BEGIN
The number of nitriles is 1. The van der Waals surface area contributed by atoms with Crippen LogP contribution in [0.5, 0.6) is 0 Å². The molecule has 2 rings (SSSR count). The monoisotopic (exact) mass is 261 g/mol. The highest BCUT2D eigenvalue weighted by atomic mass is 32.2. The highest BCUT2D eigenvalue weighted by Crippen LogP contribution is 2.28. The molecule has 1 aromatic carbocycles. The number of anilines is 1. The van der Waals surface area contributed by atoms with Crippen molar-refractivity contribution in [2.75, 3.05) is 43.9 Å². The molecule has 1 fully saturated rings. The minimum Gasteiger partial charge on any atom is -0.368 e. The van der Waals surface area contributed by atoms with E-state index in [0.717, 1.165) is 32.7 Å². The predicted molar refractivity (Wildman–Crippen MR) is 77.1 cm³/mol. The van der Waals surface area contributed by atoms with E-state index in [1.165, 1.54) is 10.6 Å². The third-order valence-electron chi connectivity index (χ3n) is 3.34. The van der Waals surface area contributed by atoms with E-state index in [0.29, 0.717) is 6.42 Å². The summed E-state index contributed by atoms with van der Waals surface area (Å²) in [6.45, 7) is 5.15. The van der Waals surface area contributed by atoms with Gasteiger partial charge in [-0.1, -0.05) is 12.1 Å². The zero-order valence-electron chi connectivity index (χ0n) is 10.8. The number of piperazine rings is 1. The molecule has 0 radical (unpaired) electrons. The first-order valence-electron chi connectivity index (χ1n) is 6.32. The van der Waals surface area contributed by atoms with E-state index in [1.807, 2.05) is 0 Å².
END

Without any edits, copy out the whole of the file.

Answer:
The number of nitriles is 1. The van der Waals surface area contributed by atoms with Crippen LogP contribution in [0.5, 0.6) is 0 Å². The molecule has 2 rings (SSSR count). The monoisotopic (exact) mass is 261 g/mol. The highest BCUT2D eigenvalue weighted by atomic mass is 32.2. The highest BCUT2D eigenvalue weighted by Crippen LogP contribution is 2.28. The molecule has 1 aromatic carbocycles. The number of anilines is 1. The van der Waals surface area contributed by atoms with Crippen molar-refractivity contribution in [2.75, 3.05) is 43.9 Å². The molecule has 1 fully saturated rings. The minimum Gasteiger partial charge on any atom is -0.368 e. The van der Waals surface area contributed by atoms with E-state index in [0.717, 1.165) is 32.7 Å². The predicted molar refractivity (Wildman–Crippen MR) is 77.1 cm³/mol. The van der Waals surface area contributed by atoms with E-state index in [1.165, 1.54) is 10.6 Å². The third-order valence-electron chi connectivity index (χ3n) is 3.34. The van der Waals surface area contributed by atoms with E-state index in [0.29, 0.717) is 6.42 Å². The summed E-state index contributed by atoms with van der Waals surface area (Å²) in [6.45, 7) is 5.15. The van der Waals surface area contributed by atoms with Gasteiger partial charge in [-0.1, -0.05) is 12.1 Å². The zero-order valence-electron chi connectivity index (χ0n) is 10.8. The number of piperazine rings is 1. The molecule has 0 radical (unpaired) electrons. The first-order valence-electron chi connectivity index (χ1n) is 6.32. The van der Waals surface area contributed by atoms with E-state index in [1.807, 2.05) is 0 Å².